Skip to main content

DevOps - Driving Mainframe Agility

Applying DevOps principles and practices will be needed to ensure the DevOps values for Culture, Automation, Measurement and Sharing (CAMS). As major industries consider how to optimize for 2016, busting out of silos should be at the top of their list. This is true in all areas of service management and includes mainframe systems and applications. 

Mainframe application and system development, like all areas of development, face many obstacles that include broken processes, obsolete tools and the common us vs. them mentality. Mainframe systems remain crucial for critical business knowledge and back-end support for customer engagement. What are service providers going to do when the mainframe developers retire or move to other positions? We have seen decades of progress on many platforms but in many cases mainframe code is still managed by siloed teams. Even so, things are moving in the right direction to increase and optimize the value stream for the development, deployment and ongoing support for mainframe solutions.

Compuware Corporation, a mainframe-dedicated software company, recently announced far-reaching partnerships, a major acquisition, and continued innovation within its own industry-leading software portfolio—all in support of a game-changing initiative that will empower customers to incorporate mainframe applications into their broader cross-platform Agile/DevOps processes. 

In the Jan 5, 2016 Eweek article Darry K. Taft quotes AppDynamics President and CEO David Wadhwani who said, “At AppDynamics, our goal is to provide enterprise IT with one platform for unified monitoring, DevOps collaboration, and application analytics. 

The approach for adopting a DevOps culture for mainframe software and system solutions is the same as any other industry and begins with getting a clear understanding of the business “Why”. Gleaning from John Kotter’s eight steps “Create a sense of urgency” broadcast it out and keep the momentum going by:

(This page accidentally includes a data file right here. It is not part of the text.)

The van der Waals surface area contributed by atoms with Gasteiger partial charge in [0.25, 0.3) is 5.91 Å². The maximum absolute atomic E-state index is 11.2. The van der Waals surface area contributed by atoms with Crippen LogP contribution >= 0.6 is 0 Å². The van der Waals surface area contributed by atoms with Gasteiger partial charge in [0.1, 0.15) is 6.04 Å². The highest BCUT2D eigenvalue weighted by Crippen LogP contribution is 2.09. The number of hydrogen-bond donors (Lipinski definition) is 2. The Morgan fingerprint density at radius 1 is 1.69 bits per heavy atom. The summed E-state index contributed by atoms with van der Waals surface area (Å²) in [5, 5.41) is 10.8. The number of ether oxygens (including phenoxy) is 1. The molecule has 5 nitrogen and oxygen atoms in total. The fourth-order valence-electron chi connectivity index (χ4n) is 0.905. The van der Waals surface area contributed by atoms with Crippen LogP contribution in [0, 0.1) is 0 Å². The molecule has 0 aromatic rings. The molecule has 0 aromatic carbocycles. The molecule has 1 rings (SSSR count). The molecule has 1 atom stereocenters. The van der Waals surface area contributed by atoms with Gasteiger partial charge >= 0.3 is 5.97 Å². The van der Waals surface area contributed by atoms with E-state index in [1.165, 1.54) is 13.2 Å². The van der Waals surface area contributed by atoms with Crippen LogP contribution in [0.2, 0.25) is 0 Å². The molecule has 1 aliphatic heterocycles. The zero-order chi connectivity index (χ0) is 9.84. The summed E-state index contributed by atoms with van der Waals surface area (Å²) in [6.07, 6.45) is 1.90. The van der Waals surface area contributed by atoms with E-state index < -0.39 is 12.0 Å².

Getting the right people together – ensure core stakeholders are engaged; particularly early adopters who are committed to experimentation and learning.

Get everyone on the same page – seek to understand each other’s perspectives and concerns, determine what outcomes you want to achieve and set measurable goals – be realistic!

Build capabilities that lead to lasting change – use education to introduce a common vocabulary, provide ongoing, just in time training, leverage early adopters and informal networks of peer motivators, build trust through transparency, and generate and celebrate short-term wins.

Focus on critical behaviors - every culture has behaviors that help enable change.

Experiment and learn – prioritize improvement opportunities, take a holistic approach; learn and share vs. mandating.

Consolidate gains and produce more change – in the spirit of transparency, communicate successes, failures and lessons learned. Document and make available reusable artifacts and measurements. Continuously invest in needed education, training and technologies, and expand your cycles of improvement.

And last but not least be a change champion and TAKE ACTION. It’s time to mainstream the mainframe!